• enter request URL – you should use the already existing variable APPLICATION_URL by wrapping it in double curly braces, then append the request path. Example: {{APPLICATION_URL}}/test becomes http://localhost:8080/test when you send the request.
  • select request method
  • (optionally) inspect tabs:
    • Params: manage query parameters
    • Authorization: select authorization type
    • Headers: manage request headers
    • Body: manage request body
    • Pre-request script: provide JavaScript that Postman should run before sending the request
    • Tests: provide JavaScript that Postman should run after receiving the response
    • Settings: manage miscellaneous request settings
  • save the request using the Save button (or Ctrl + S)

Sending a request

Once opened, you can immediately send a request by clicking the Send button.

Optionally, you can save the response as an example (click on Save Response, then select Save as example), so other developers will have a visual representation of the response without making a request. This opens a new tab, where you can manage the example.


The collection provided by DotKernel API 3 comes with some built-in security features.

Global security

Due to the hierarchy of the Collection, all requests are children of the Collection’s root folder, so they automatically inherit it’s Authorization settings. If you edit the Collection’s root folder, you will find the following tabs:

  • Authorization
    • Type is set to Bearer Token
    • Token reads the environment variable ACCESS_TOKEN
  • Pre-request Script: here you can add JavaScript that should run on ALL requests before they run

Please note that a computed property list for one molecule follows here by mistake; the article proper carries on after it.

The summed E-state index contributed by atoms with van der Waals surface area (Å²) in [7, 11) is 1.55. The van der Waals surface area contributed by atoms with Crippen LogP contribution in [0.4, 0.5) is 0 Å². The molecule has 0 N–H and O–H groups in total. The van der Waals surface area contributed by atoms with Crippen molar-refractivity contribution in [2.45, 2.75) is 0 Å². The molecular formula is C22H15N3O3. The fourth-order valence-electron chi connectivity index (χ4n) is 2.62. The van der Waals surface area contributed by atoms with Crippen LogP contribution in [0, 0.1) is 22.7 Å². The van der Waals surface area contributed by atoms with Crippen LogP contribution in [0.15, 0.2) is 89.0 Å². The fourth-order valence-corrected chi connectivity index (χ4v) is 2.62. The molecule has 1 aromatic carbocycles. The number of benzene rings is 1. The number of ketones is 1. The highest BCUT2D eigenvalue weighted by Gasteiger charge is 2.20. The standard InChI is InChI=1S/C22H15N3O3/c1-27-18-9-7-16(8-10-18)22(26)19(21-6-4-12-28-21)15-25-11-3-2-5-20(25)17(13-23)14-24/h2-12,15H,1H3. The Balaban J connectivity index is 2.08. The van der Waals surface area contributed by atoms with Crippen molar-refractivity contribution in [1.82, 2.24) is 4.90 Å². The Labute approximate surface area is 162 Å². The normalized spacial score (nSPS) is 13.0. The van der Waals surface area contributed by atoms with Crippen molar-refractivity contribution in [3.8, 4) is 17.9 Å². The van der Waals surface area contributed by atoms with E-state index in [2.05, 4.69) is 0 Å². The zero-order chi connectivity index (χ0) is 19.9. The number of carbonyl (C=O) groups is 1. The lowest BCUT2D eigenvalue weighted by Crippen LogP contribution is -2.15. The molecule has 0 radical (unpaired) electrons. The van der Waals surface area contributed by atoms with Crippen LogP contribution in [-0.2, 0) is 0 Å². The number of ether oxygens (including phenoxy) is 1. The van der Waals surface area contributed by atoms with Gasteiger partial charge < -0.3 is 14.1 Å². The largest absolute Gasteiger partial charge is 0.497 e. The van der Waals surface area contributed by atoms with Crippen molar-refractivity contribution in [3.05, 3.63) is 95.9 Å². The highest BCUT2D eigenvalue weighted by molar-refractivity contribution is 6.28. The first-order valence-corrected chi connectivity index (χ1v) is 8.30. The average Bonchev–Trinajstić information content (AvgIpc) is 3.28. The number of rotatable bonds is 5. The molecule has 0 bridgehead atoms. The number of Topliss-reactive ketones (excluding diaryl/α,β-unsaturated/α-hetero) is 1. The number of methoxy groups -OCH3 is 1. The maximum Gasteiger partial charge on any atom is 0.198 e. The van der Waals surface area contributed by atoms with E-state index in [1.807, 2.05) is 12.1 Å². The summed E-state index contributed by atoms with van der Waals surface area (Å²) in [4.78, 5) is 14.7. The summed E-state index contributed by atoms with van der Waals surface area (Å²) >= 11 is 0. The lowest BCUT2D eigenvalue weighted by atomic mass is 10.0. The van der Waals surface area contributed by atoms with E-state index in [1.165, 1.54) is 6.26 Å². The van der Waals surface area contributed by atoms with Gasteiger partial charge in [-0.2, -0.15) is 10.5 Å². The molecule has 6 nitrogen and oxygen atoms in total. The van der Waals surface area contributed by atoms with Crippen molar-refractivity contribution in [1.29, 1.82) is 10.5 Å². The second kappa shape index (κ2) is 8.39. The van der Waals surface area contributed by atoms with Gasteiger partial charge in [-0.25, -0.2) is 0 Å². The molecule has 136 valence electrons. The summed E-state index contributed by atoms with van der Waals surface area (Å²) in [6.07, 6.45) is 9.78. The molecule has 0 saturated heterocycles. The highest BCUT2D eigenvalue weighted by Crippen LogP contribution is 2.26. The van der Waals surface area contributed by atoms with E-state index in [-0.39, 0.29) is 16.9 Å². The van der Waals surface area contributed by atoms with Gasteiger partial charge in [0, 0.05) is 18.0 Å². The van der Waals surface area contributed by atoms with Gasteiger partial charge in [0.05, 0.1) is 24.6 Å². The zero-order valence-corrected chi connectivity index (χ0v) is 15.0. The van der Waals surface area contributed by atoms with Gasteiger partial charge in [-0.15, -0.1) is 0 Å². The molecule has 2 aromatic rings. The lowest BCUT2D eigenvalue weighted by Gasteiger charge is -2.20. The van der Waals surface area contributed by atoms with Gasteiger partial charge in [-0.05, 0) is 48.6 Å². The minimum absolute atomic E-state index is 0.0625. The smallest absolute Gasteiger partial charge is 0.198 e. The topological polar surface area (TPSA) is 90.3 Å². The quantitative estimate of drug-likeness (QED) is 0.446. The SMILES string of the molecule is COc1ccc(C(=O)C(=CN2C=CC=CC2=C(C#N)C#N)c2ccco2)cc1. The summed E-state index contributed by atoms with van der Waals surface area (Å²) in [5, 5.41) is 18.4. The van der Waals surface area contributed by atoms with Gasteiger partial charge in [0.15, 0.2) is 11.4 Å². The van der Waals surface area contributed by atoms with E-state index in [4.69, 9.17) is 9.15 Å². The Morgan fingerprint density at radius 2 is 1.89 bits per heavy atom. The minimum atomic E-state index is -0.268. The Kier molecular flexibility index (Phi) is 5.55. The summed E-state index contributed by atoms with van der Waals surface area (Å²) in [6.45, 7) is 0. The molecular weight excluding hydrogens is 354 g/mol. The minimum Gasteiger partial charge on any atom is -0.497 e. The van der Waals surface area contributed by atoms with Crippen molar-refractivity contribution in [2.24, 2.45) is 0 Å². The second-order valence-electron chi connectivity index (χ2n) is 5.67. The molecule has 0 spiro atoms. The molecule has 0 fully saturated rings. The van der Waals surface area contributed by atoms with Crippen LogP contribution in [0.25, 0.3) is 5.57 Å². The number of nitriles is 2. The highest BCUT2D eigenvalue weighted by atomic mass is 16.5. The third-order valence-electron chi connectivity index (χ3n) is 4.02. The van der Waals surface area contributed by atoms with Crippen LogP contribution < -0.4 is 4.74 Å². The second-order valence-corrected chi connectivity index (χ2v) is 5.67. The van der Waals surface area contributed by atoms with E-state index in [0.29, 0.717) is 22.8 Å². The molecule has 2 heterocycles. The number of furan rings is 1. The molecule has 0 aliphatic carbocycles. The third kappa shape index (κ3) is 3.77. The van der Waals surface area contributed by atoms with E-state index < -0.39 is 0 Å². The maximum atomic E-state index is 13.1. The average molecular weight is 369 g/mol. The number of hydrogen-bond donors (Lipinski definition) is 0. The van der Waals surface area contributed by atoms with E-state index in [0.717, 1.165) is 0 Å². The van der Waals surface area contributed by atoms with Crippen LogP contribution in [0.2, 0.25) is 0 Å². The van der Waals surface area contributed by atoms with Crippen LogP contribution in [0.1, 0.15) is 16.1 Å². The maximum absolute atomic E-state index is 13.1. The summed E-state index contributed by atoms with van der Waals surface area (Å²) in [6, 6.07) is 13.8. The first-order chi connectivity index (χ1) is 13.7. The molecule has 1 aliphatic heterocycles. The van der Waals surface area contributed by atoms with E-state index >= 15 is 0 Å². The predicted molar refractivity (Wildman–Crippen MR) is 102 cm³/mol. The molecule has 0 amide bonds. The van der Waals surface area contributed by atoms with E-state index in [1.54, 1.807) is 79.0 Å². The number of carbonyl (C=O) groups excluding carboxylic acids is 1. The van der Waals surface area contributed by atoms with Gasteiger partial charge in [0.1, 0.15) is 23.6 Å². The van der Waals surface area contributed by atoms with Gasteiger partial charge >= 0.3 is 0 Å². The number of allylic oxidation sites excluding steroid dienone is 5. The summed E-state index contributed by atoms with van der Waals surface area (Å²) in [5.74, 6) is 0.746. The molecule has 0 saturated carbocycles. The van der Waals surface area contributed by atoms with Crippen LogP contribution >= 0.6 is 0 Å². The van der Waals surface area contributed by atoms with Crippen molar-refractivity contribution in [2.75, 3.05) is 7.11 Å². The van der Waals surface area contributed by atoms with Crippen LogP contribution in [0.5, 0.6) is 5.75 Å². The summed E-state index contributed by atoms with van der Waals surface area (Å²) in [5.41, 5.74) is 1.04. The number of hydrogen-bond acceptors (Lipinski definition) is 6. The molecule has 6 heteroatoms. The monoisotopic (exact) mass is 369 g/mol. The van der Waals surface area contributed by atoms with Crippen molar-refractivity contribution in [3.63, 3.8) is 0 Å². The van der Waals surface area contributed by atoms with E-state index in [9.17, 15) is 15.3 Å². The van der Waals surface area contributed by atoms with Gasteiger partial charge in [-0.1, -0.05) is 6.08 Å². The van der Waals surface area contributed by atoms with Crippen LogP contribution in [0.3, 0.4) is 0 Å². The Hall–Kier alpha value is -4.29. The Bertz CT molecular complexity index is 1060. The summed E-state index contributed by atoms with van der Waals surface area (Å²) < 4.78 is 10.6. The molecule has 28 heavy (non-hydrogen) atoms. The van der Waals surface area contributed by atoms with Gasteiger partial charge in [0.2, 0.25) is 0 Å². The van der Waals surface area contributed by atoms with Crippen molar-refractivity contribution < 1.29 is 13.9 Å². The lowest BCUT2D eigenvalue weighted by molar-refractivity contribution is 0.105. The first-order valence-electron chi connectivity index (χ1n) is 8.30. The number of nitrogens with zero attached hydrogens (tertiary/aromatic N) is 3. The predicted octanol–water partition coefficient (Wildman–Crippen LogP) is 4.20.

• Tests: here you can add JavaScript that should run on ALL requests after their response is returned
  • Variables: here you can manage global variables

To disable this feature globally, set Authorization Type to No Auth or whatever value suits your application’s requirements.

To disable this feature at folder/request level, edit the folder/request and set Type to No Auth under the Authorization tab.

Automatic Token storage

Once an authorization token is re/generated, two environment variables are set/updated:

  • ACCESS_TOKEN: the token that gets sent in the Authorization header
  • REFRESH_TOKEN: the token required to regenerate an ACCESS_TOKEN

This is achieved by applying the following modifications to both Admin/Security and User/Security folders:

  • setting Type to No Auth under the Authorization tab (because the child requests under these folders should not send Authorization header)
  • adding a script under the Tests tab, that reads the response and – if successful – set/updates the above mentioned environment variables

Exporting documentation

TIP: You can inspect your application’s documentation at any moment by clicking on the three horizontal dots (you will find them on hover next to your collection’s name) then click on View documentation.

Exporting collection

Click on the same three horizontal dots, then select Export. You will be presented an Export collection modal asking you to choose the format of the export. Unless specified, choose the recommended version, then click Export. When asked to save the exported file, choose to overwrite your application’s collection file (documentaion/DotKernel_API.postman_collection.json).

Export environment

This step is optional. It is needed only if you made modifications to the environment, else you can skip it.

Start by clicking on the Environment quick look button, then click Edit. Once the edit environment tab opens, locate the three horizontal dots next to the Share button on the right of the Postman window. Click them and select Export. When asked to save the exported file, choose to overwrite your application’s environment file (documentaion/DotKernel_API.postman_environment.json).

Leave a Reply

Your email address will not be published. Required fields are marked *

You may use these HTML tags and attributes: <a href="" title=""> <abbr title=""> <acronym title=""> <b> <blockquote cite=""> <cite> <code> <del datetime=""> <em> <i> <q cite=""> <s> <strike> <strong>